Volume 2 (2019) Issue 3 No.1 Pages 36-38
We report, to our knowledge, the first reported case of Philadelphia chromosome-positive acute lymphoblastic leukemia（Ph＋ALL）developing 26 years after allogeneic stem cell transplantation for chronic myeloid leukemia（CML）. The second case involved de novo Ph＋ALL that developed 16 years post-autologous stem cell transplantation in sustained molecular remission. These cases illustrate and raise some key issues in the management of patients with Ph＋ leukemias, including the role of hematopoietic stem cell transplantation, tyrosine kinase inhibitors,and long-term post-transplantation follow-up.
Philadelphia chromosome-positive acute lymphoblastic leukemia (ALL) (Ph+ALL) is a biologically and clinically distinct type of ALL associated with poor prognosis1. Ph+ALL can result from disease transformation or blast crisis of chronic myeloid leukemia (CML). CML relapse more than 15 years after allogeneic (allo) hematopoietic stem cell transplantation (HSCT) is rare, and the development of Ph+ALL following allo-HSCT for CML is also uncommon2. Our first case involved the development of Ph+ALL 26 years post-allo-HSCT for CML. Our second case was one of de novo Ph+ALL in molecular remission for 16 years after autologous (auto) – HSCT, even after cessation of tyrosine kinase inhibitors (TKIs).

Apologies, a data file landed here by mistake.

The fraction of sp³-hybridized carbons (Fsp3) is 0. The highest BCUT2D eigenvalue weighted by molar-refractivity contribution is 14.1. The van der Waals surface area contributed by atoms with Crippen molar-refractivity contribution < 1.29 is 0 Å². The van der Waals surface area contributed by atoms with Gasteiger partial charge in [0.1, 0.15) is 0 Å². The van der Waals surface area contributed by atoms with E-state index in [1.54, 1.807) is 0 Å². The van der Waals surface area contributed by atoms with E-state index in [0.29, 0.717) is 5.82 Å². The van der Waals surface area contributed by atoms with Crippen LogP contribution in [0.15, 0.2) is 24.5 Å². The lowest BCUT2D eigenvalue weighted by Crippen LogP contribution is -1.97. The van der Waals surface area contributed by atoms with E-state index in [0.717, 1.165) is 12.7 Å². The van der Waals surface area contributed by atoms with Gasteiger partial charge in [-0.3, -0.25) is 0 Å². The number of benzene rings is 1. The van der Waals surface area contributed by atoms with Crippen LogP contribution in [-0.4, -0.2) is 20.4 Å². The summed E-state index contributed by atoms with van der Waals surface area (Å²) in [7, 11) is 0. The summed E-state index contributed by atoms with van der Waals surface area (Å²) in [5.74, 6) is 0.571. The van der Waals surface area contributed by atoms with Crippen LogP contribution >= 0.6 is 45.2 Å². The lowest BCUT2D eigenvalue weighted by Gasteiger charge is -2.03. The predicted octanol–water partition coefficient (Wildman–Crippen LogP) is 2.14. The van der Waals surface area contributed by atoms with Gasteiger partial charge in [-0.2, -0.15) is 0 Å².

A 37-year-old man was originally diagnosed with chronic-phase CML following investigations for right eye retinal vein thrombosis in September 1990. After initial leukapheresis and hydroxycarbamide, he underwent allo- HSCT from his 41-year-old human leukocyte antigen (HLA) -identical brother in August 1991. A myeloablative conditioning regimen comprised busulfan and cyclophosphamide, and he received graft-versus-host disease (GVHD) prophylaxis with methotrexate and cyclosporine. His post-transplant course was uneventful except for bacterial sepsis before engraftment, gradeⅠ acute GVHD and limited chronic GVHD of the skin. In August 2017, he was found to lose molecular response with a bcr-abl p210 transcript of 59%. The patient was asymptomatic; blood counts were normal except for occasional circulating blasts. Bone marrow biopsy revealed a markedly hypercellular marrow with blasts of 90%. The blasts were positive for cluster of differentiation (CD) 19, CD20, CD22, CD34, and HLA-DR. Cytogenetics showed 47,XY, t (9; 22) (q34; q11.2), +der (22) t (9; 22) (q34; q11.2), and RT-PCR demonstrated BCR/ABL mRNA of b2a2 type. Cerebrospinal fluid analysis did not show central nervous system involvement. The patient received reinduction with GRAALL regimen3 and imatinib and achieved cytogenetic and molecular remission. In February 2018, he underwent second allo-HSCT with peripheral blood stem cells from his original sibling donor. He received reduced-intensity conditioning with fludarabine and melphalan, and GVHD prophylaxis consisted of methotrexate and cyclosporine. Imatinib was reinitiated on day 28 post-transplant. His post-transplant course was complicated by bacterial line sepsis and gradeⅠ acute skin GVHD. He achieved full donor chimerism post-transplant and remains in complete molecular remission to date.